Ultimately, when you get a bad grade in college, you need to plan to improve or face the same situation later on.
5. Do Better Next Time
Any current or previous college student can tell you that not all bad grades come from misunderstanding an assignment or course content. Sometimes, simply too much is going on or we just weren’t focused on the work. There was a really cool party we wanted to attend, we wanted to hang out without friends instead of studying, or really anything sounded better than writing a paper. Truly, we’ve all been there.
But a lot is on the line when it comes to education. A couple of bad grades won’t ruin your academic career. However, if you never take your classes seriously, you risk losing time, money, and even your enrollment. Many of us spend thousands of dollars either out of pocket or in the form of student loans each year. No one wants to add an extra semester or two at the end of their academic career. Additionally, some colleges take their students’ success very seriously, especially in graduate school.
If your GPA drops enough in certain institutions, you will be put on academic probation. Academic probation is a status applied to students who haven’t maintained minimum enrollment expectations. Basically, if you don’t raise your grade, you may lose your financial aid or get dropped from your college.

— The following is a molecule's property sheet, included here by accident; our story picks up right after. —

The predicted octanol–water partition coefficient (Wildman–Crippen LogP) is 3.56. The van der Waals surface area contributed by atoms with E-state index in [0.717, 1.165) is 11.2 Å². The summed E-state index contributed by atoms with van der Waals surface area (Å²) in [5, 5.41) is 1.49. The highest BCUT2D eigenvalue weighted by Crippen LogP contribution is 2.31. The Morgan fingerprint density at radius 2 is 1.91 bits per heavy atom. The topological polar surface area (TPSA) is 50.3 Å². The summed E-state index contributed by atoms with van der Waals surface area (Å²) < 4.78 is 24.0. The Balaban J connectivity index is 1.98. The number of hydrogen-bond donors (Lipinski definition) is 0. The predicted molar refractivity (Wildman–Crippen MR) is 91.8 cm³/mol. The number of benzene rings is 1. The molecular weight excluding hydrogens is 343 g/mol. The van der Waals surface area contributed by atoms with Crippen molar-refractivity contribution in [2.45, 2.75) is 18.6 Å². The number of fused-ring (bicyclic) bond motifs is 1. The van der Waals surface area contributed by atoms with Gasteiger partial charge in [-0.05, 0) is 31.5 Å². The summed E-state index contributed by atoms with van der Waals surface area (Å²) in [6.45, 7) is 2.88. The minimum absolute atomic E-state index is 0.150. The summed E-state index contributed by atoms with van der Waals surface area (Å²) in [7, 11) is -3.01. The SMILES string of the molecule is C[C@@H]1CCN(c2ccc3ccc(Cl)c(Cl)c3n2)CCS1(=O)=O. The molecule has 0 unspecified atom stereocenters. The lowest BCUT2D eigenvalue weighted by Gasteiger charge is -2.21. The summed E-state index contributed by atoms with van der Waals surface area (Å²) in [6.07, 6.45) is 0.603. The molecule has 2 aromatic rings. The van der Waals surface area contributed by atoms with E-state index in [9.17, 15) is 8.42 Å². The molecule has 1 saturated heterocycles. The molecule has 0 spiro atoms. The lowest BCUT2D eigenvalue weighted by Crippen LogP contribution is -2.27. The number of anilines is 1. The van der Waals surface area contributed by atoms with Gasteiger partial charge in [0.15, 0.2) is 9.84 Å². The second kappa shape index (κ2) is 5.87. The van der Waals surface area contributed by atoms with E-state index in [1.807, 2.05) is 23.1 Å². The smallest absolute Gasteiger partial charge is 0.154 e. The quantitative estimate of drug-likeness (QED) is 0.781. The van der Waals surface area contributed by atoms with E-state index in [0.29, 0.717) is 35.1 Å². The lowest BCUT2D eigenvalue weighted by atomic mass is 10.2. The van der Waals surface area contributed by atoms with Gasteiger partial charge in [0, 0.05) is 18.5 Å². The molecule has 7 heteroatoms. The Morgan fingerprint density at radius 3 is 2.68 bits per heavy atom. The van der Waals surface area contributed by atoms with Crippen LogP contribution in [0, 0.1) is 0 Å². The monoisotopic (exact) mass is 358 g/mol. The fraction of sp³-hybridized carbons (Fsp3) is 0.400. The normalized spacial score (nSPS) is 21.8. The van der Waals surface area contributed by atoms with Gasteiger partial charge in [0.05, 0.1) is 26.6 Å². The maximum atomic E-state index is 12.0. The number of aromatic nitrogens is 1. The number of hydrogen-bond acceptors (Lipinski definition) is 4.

Thus, make sure you’re taking your courses seriously. Getting a bad grade in college can be a wake-up call for many. Set yourself up for success and ensure that the reason behind your bad grades isn’t just because you didn’t want to show up.
Consider What’s Holding You Back
Of course, the reason behind procrastination or minimum effort isn’t just a matter of loafing around or being lazy. Students around the globe struggle with mental health issues. Between stress, anxiety, and depression, any number of things can stop us from reaching our potential. And many others deal with physical and chronic health issues while enrolled. Sometimes we’re stopped from “doing better” by something beyond ourselves.
Many college campuses offer mental health and health clinic services to their students. Utilize these resources if you’re struggling day to day with some sort of pain or anxiety. Notably, you should never wait until it gets too hard to get out of bed in the morning. As soon as you notice signs of burnout or mental or physical health issues, make sure you take care of yourself.
Indeed, your wellness matters more than a bad grade in college.
6. Ask for Help
Finally, not all plans for self-improvement can be handled alone. You may need to learn better writing skills, but those don’t develop overnight. Similarly, students who don’t understand course content won’t suddenly get it just because they want to.
If you recognize that you need help to succeed, ask for it. Truly, asking for help isn’t the easiest. Some struggle to recognize that they even need any. But the sooner you reach out to your instructor or tutoring center, the sooner your grades will improve. And the fewer bad grades you’ll receive in the meantime.
Lakewood University is an accredited online school that offers a variety of degree and certificate programs. We have rolling enrollments and asynchronous courses. In other words, you don’t have to worry about missing a lecture or running late to class. If you plan on enrolling in college while working, Lakewood University offers the flexibility you need to earn your degree.
Don’t hesitate – reach out to our admissions department today to learn more!